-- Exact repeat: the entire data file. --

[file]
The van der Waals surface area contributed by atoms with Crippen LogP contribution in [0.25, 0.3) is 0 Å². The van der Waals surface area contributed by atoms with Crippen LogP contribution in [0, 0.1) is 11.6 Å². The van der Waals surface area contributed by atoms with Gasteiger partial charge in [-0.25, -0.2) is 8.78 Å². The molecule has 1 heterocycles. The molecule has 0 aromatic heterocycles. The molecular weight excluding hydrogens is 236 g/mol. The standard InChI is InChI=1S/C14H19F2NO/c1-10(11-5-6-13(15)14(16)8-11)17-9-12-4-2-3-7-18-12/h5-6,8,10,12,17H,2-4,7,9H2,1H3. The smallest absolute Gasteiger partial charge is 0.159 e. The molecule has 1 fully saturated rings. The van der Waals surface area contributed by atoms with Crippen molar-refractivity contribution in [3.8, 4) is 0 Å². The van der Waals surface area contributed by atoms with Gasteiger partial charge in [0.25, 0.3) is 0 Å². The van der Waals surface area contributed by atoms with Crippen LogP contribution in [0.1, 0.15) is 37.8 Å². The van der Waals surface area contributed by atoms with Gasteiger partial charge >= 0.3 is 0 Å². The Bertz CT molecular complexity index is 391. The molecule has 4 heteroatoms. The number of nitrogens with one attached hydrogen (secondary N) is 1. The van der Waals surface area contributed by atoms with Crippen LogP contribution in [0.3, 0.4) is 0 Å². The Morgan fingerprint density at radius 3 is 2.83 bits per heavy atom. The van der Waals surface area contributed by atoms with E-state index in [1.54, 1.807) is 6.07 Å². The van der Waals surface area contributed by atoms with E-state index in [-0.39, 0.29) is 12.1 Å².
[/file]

The van der Waals surface area contributed by atoms with Crippen LogP contribution in [0.25, 0.3) is 0 Å². The van der Waals surface area contributed by atoms with Crippen LogP contribution in [0, 0.1) is 11.6 Å². The van der Waals surface area contributed by atoms with Gasteiger partial charge in [-0.25, -0.2) is 8.78 Å². The molecule has 1 heterocycles. The molecule has 0 aromatic heterocycles. The molecular weight excluding hydrogens is 236 g/mol. The standard InChI is InChI=1S/C14H19F2NO/c1-10(11-5-6-13(15)14(16)8-11)17-9-12-4-2-3-7-18-12/h5-6,8,10,12,17H,2-4,7,9H2,1H3. The smallest absolute Gasteiger partial charge is 0.159 e. The molecule has 1 fully saturated rings. The van der Waals surface area contributed by atoms with Crippen molar-refractivity contribution in [3.8, 4) is 0 Å². The van der Waals surface area contributed by atoms with Gasteiger partial charge in [0.25, 0.3) is 0 Å². The van der Waals surface area contributed by atoms with Crippen LogP contribution in [0.1, 0.15) is 37.8 Å². The van der Waals surface area contributed by atoms with Gasteiger partial charge >= 0.3 is 0 Å². The Bertz CT molecular complexity index is 391. The molecule has 4 heteroatoms. The number of nitrogens with one attached hydrogen (secondary N) is 1. The van der Waals surface area contributed by atoms with Crippen LogP contribution in [0.3, 0.4) is 0 Å². The Morgan fingerprint density at radius 3 is 2.83 bits per heavy atom. The van der Waals surface area contributed by atoms with E-state index in [1.54, 1.807) is 6.07 Å². The van der Waals surface area contributed by atoms with E-state index in [-0.39, 0.29) is 12.1 Å².